"Vegas forced me to approach people and talk to them," he says. "I've never been able to bullshit my way into situations, and this is not a town for anyone who is quiet. But I find that people appreciate it when you mean what you say."

Cy took note of his brother's burgeoning success in 1999 and quit his gig as a machinist for an aerospace firm in Southern California. Soon he, too, was on the nightlife fast track, hosting high rollers at MGM's elite cocktail lounge, Tabú. He had a knack for making guys with $500,000 lines of credit feel important. So much so that they'd occasionally hand him $10,000 tips. Within a few years the brothers had received a course in nightclub management.

In 2001, Victor Drai poached Jesse to run the door of his eponymous after-hours club. In no time at all, Jesse was overseeing the entire operation. Four years later, Steve Wynn opened Wynn Las Vegas, which featured an ill-fated nightclub called La Bête. Drai rode in for the redo. Needing youthful partners with good connections, he roped the Twins. He gave them a piece of the profits to do the heavy lifting, and rechristened the place Tryst. In October 2005, two months before the club's unveiling, the brothers got things rolling with a huge party at La Bête to celebrate their birthday. "The music was great, the vibe was great, the place was filled with high rollers," remembers Quira Manthei, who now works at TAO. "I wanted to go to Jesse and Cy's place every night."

Steve Wynn expected the revamped place to gross $18 million in its first year. The Twins more than doubled that. "Their fuckable rating is up there," says Roman Jones, who co-owns Mansion in Miami and Privé in Vegas. "They're at the club every night. Their work ethic inspires the people they employ."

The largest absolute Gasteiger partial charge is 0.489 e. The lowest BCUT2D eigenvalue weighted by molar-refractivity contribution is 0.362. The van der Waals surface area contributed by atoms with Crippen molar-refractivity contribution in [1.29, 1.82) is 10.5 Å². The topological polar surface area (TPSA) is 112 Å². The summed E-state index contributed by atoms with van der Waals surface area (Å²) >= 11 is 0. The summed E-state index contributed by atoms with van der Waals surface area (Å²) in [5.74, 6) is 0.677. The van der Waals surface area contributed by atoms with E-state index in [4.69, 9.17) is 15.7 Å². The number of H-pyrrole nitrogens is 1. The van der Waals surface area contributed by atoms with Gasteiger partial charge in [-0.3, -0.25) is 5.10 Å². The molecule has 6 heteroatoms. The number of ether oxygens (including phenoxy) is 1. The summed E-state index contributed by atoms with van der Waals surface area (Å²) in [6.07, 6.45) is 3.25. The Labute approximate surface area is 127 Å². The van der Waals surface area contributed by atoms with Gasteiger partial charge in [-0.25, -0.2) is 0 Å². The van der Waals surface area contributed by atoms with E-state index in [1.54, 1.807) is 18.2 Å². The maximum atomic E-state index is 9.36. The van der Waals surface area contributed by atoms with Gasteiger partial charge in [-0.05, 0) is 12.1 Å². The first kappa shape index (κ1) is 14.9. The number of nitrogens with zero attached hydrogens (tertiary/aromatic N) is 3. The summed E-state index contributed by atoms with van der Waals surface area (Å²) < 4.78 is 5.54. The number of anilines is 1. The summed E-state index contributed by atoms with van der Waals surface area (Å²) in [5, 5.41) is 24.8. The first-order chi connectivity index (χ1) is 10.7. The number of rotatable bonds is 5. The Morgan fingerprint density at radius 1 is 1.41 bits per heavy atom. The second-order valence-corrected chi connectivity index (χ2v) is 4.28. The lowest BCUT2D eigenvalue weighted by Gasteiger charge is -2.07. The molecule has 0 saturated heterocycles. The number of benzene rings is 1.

Indeed, both can be spotted bending down to pick up tiny pieces of trash that litter Tryst's carpeted staircase, and both take it upon themselves to deal with unpleasantness—everything from a dude cutting in line at Tryst to a customer lighting a blunt at Drai's.

The brothers eschew costly advertising in favor of personalized marketing. They employ a team of fast-talking, sharply dressed hosts to recruit deep-pocketed customers (bottle service accounts for 75 percent of Tryst's revenues), keep track of their preferences, and make sure they're happy at all times—whether they need a table full of girls, a birthday cake ablaze with candles, their own theme song (played right before a bunch of bottles are carried out), or table-side performances by rappers like Xzibit and Ne-Yo.

When it comes to dealing with clients, Jones says, Cy and Jesse know how to "draw the most fun and the most money out of their space. They seat one big-bottle buyer near another and try to create a competition." After the Ricky Hatton–Floyd Mayweather fight last December, Tryst instigated a "bottle war" between two high rollers, who were provided with custom-made silk boxing robes and introduced by Michael Buffer (at a cost of $5,000). The winner, a stock trader from London—nicknamed the Fireman for his habit of spritzing Dom Perignon around—ordered $160,000 worth of champagne. The runner-up, a real-estate developer from Memphis, cleared $100,000. Bottles of Dom were being carried out 50 at a time. The club grossed $1 million.